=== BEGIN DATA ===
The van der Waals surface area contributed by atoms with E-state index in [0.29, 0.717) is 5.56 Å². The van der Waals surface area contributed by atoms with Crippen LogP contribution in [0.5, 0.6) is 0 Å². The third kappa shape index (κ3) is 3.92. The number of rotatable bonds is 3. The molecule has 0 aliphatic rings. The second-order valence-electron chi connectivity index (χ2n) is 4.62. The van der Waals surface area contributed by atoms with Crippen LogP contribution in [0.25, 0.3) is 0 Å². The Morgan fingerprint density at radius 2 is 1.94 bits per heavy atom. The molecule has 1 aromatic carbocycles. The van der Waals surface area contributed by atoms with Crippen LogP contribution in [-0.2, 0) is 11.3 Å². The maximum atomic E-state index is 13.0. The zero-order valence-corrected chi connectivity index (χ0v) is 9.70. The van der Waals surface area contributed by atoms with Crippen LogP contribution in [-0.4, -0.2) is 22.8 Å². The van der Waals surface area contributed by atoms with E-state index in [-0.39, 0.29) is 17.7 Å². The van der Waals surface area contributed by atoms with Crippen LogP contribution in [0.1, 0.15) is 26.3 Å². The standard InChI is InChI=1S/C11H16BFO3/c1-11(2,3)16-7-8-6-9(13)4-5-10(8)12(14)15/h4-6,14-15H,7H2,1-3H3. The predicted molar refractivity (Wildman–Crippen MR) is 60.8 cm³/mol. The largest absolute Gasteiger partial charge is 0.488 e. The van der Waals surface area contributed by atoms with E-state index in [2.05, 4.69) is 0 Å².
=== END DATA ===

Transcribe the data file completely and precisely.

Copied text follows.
The van der Waals surface area contributed by atoms with E-state index in [0.29, 0.717) is 5.56 Å². The van der Waals surface area contributed by atoms with Crippen LogP contribution in [0.5, 0.6) is 0 Å². The third kappa shape index (κ3) is 3.92. The number of rotatable bonds is 3. The molecule has 0 aliphatic rings. The second-order valence-electron chi connectivity index (χ2n) is 4.62. The van der Waals surface area contributed by atoms with Crippen LogP contribution in [0.25, 0.3) is 0 Å². The Morgan fingerprint density at radius 2 is 1.94 bits per heavy atom. The molecule has 1 aromatic carbocycles. The van der Waals surface area contributed by atoms with Crippen LogP contribution in [-0.2, 0) is 11.3 Å². The maximum atomic E-state index is 13.0. The zero-order valence-corrected chi connectivity index (χ0v) is 9.70. The van der Waals surface area contributed by atoms with Crippen LogP contribution in [-0.4, -0.2) is 22.8 Å². The van der Waals surface area contributed by atoms with E-state index in [-0.39, 0.29) is 17.7 Å². The van der Waals surface area contributed by atoms with Crippen LogP contribution in [0.1, 0.15) is 26.3 Å². The standard InChI is InChI=1S/C11H16BFO3/c1-11(2,3)16-7-8-6-9(13)4-5-10(8)12(14)15/h4-6,14-15H,7H2,1-3H3. The predicted molar refractivity (Wildman–Crippen MR) is 60.8 cm³/mol. The largest absolute Gasteiger partial charge is 0.488 e. The van der Waals surface area contributed by atoms with E-state index in [2.05, 4.69) is 0 Å².